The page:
A recent, ground breaking radiocarbon dating study by Cardiff University and English Heritage has shown that causewayed enclosures began to appear in the landscape in the 38th century BC, increased significantly in number in the 37th century BC and that their construction began to cease by the end of the 36th century BC. Furthermore, a number of enclosures have been found to have very short lifespans. All this evidence combines to characterise the early Neolithic as a time of rapid change and activity when these massive monuments were being constructed. The fascination lies in why around 5800 years ago did people begin constructing them and what drove the early Neolithic people to put the undoubted effort necessary into doing so.
Folklore regarding the Trundle involves the Devil and a golden calf. It is said that a golden calf lies buried there but that any attempt to dig it up and benefit from its value is thwarted by the Devil himself (although he is not mentioned by name).
In the Down there’s a golden calf buried; people know very well where it is – I could show you any day.
Then why don’t you dig it up?
Oh, it’s not allowed; he wouldn’t let them.
Has anyone ever tried?
Oh yes, but it’s never there when you look; he moves it away.
There are accounts of the calf being known as Aaron’s Golden Calf, which may refer to the Catholic practice of burying valuable objects during the Reformation for safekeeping. Alternatively, the legendary hoard may be a Viking one which a raiding party buried en route to a tussle at nearby Kingley Vale. They are said to have left a ghost calf to guard the treasure and when the Vikings were defeated, not to return, the calf could be heard crying in the Goodwood woods. It might be interesting to see if it is still crying…although I won’t be the one to conduct that particular bit of research.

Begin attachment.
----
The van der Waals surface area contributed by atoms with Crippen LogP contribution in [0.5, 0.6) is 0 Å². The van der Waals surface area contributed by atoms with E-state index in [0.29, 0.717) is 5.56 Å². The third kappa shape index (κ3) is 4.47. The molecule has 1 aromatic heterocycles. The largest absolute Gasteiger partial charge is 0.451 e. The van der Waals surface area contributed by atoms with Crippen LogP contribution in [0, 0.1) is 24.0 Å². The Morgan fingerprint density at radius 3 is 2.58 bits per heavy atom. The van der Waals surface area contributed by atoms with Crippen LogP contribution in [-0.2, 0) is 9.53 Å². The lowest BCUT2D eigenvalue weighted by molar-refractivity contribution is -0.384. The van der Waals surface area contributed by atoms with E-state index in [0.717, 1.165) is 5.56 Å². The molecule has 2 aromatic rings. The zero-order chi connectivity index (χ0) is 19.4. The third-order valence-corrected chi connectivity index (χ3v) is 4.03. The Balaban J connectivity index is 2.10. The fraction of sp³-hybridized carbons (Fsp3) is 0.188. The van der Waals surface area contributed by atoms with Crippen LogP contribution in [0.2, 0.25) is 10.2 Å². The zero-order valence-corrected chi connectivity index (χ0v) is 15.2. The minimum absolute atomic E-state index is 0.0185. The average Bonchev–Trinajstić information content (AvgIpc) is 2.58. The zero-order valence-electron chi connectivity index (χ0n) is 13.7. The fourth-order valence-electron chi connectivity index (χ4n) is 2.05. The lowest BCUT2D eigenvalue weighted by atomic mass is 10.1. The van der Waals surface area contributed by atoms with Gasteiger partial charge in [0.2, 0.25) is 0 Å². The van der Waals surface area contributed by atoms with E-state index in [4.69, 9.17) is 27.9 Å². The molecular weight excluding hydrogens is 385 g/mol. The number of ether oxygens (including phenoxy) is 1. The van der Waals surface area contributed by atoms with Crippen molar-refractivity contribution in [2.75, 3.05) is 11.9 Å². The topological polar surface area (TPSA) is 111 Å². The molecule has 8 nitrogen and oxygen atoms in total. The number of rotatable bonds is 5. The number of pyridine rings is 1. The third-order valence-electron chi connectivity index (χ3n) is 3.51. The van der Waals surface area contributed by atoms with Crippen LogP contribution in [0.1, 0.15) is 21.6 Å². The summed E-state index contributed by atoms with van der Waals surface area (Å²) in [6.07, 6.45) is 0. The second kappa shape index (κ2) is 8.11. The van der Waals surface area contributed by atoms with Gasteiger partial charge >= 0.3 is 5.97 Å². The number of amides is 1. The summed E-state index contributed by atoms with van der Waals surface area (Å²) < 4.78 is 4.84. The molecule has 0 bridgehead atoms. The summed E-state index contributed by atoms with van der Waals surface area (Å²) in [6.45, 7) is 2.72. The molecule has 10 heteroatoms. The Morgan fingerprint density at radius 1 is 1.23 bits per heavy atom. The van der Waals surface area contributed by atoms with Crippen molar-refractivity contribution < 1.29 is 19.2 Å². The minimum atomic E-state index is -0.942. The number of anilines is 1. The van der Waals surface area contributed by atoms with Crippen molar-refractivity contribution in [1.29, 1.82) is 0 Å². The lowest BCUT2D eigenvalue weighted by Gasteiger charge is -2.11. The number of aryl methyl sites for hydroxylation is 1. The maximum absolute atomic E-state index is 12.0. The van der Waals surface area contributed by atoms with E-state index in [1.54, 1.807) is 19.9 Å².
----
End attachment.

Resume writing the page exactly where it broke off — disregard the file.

The two nearby pubs are The Partridge in Singleton and our choice today: The Fox Goes Free at Charlton. The Fox (as it used to be known, back in the days when the local hunt congregated there), is a cosy old pub with open fires, tiled floors, old school desks and chairs for seating, and heaps of character. The beer’s good too: I would recommend the Fox Goes Free 3.8% from the Arundel Brewery. Also available was the excellent Harvey’s Sussex Best and Otter Ale (from Devon). The Fox is notable for being the venue of the first ever meeting of the Women’s Institute in December 1915. Even more exciting than that, in 1975 an episode of Dr Who was filmed there: Terror of the Zygons, starring Tom Baker (the fourth and best Doctor) and Sarah Jane Smith.
Bayliss, A., Healy, F. & Whittle, A., 2011 Gathering Time: Dating the Early Neolithic Enclosures of Southern Britain and Ireland, Vol 1, Oxford, Oxbow
Parish, W.D. & Hall, H., 1957 A Dictionary of Sussex Dialect, Eastbourne, Gardners
Russell, M., 2001 The Early Neolithic Architecture of the South Downs, BAR British Series 321, Oxford, Archaeopress
Thomas, J. 1999 Understanding the Neolithic, London: Routledge
http://pastscape.org.uk/hob.aspx?hob_id+246354, accessed 22.01.14